Barry Manilow on Anthony Weiner and the Trappings of Fame: 'I Know That Feeling'
During his four decade-long career, Barry Manilow has been a master of the singles chart, with dozens of top 40 hits, including his most famous “Mandy” and “Copacabana,” a multiple Grammy winner, a consummate showman and a good sport who’s as likely to mock his own seventies fashions as he is to play himself in a TV sitcom, like he did in 2003 on Will & Grace. No doubt Manilow knows all too intimately the highs and lows of fame, which is one reason why his introspective new album -- and first independent release, out this week -- is titled 15 Minutes. Manilow spoke with THR about the difficulties of public life, the new music business, and why he would never, ever be a contestant on a reality singing show.
The Hollywood Reporter: You’re no longer contractually bound to a record company, how you go about promoting an album in this day and age?
Barry Manilow: This was the big question because the album is on my own label, [Stilleto], but we needed a hand distributing it. So I would ask the people that I met over the last couple of months, “How do you sell a record these days?” Everything is diffferent, and it seems to have changed a lot over the last year. When we were selling records, we fought for room on the top shelves in Tower Records, but there’s no record stores… So you need to have people working for you who live and breathe on the internet, and that’s a bunch of young people. Between my company, Universal and Fontana I felt very safe with that batch of young people.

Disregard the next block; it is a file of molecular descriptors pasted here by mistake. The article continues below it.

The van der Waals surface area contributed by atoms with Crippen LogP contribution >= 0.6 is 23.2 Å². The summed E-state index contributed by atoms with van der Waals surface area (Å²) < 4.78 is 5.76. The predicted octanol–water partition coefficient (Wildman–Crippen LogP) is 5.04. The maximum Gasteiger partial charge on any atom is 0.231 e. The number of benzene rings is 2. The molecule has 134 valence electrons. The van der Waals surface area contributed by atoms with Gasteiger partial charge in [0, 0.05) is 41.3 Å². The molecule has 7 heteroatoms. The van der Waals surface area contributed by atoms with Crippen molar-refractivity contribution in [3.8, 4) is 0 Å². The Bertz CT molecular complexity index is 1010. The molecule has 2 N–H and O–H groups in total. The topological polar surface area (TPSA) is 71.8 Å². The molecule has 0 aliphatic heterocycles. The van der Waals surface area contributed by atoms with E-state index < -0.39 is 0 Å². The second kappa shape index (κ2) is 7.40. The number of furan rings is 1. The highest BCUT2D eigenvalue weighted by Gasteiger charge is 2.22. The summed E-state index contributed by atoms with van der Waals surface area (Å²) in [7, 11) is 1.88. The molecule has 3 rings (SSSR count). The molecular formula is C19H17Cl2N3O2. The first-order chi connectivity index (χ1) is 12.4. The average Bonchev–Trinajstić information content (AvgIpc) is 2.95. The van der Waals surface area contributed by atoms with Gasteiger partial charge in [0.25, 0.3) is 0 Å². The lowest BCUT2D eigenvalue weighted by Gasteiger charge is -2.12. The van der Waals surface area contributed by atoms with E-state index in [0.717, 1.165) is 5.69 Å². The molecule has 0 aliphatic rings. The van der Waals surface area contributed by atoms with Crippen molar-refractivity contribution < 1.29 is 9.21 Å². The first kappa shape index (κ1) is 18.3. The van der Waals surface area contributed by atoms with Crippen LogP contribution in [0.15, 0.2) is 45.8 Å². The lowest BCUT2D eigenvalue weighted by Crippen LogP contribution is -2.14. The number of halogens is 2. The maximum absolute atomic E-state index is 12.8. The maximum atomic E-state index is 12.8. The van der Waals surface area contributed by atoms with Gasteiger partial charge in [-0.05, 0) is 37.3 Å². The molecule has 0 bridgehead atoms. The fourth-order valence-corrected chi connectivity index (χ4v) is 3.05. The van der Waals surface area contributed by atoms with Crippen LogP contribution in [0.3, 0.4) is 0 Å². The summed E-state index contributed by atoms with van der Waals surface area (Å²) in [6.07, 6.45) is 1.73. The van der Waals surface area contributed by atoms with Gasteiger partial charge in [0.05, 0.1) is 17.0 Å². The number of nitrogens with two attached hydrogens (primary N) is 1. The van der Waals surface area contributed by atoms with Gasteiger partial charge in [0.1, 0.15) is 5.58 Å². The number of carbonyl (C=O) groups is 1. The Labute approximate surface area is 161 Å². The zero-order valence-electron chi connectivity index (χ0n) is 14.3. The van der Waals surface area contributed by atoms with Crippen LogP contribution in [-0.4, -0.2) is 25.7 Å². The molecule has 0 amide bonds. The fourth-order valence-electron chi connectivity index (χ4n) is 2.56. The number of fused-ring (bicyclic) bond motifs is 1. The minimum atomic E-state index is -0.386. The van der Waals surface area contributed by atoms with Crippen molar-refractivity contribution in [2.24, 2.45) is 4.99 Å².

THR: Lindsey Buckingham mentioned in a recent interview how difficult it would have been to make an album like Rumours now. If you were starting out today, how would you approach a music career? Is there anything you know now that you wish you knew then?
Manilow: You have to be strong. Fame is always a shock to the system; there’s no school to go to, there are no books to read, and when it hits you, it’s a surprise. You could be working for 10, 20 years and when it finally hits you, you get knocked down. I keep reading about people who want to be famous -- it’s not that they want to be great songwriters or great actors, they want to be celebrities. That is scary because you can be famous doing some really stupid things.